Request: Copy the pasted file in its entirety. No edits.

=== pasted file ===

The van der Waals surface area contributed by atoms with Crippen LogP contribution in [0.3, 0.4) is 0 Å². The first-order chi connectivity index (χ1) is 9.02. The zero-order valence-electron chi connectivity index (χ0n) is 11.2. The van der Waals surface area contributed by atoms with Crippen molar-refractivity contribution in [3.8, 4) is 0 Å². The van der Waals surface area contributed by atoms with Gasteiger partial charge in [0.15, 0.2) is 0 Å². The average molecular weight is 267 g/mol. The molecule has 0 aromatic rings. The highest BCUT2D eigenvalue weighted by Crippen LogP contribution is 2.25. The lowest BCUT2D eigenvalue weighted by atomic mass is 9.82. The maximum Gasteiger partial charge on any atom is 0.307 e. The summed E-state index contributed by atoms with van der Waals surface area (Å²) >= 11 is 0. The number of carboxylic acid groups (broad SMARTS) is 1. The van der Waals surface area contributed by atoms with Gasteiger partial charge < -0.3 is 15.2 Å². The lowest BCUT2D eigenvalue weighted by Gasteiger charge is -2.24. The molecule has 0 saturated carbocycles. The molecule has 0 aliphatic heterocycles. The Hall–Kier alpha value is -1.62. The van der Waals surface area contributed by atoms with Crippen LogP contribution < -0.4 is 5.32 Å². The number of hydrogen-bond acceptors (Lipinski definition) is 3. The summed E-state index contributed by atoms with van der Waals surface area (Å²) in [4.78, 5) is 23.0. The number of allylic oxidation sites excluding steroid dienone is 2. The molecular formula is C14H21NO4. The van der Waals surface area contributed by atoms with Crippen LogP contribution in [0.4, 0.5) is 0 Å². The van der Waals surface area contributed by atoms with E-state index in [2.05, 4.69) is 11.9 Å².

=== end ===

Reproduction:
The van der Waals surface area contributed by atoms with Crippen LogP contribution in [0.3, 0.4) is 0 Å². The first-order chi connectivity index (χ1) is 9.02. The zero-order valence-electron chi connectivity index (χ0n) is 11.2. The van der Waals surface area contributed by atoms with Crippen molar-refractivity contribution in [3.8, 4) is 0 Å². The van der Waals surface area contributed by atoms with Gasteiger partial charge in [0.15, 0.2) is 0 Å². The average molecular weight is 267 g/mol. The molecule has 0 aromatic rings. The highest BCUT2D eigenvalue weighted by Crippen LogP contribution is 2.25. The lowest BCUT2D eigenvalue weighted by atomic mass is 9.82. The maximum Gasteiger partial charge on any atom is 0.307 e. The summed E-state index contributed by atoms with van der Waals surface area (Å²) >= 11 is 0. The number of carboxylic acid groups (broad SMARTS) is 1. The van der Waals surface area contributed by atoms with Gasteiger partial charge < -0.3 is 15.2 Å². The lowest BCUT2D eigenvalue weighted by Gasteiger charge is -2.24. The molecule has 0 saturated carbocycles. The molecule has 0 aliphatic heterocycles. The Hall–Kier alpha value is -1.62. The van der Waals surface area contributed by atoms with Crippen LogP contribution < -0.4 is 5.32 Å². The number of hydrogen-bond acceptors (Lipinski definition) is 3. The summed E-state index contributed by atoms with van der Waals surface area (Å²) in [4.78, 5) is 23.0. The number of allylic oxidation sites excluding steroid dienone is 2. The molecular formula is C14H21NO4. The van der Waals surface area contributed by atoms with Crippen LogP contribution in [0.4, 0.5) is 0 Å². The van der Waals surface area contributed by atoms with E-state index in [2.05, 4.69) is 11.9 Å².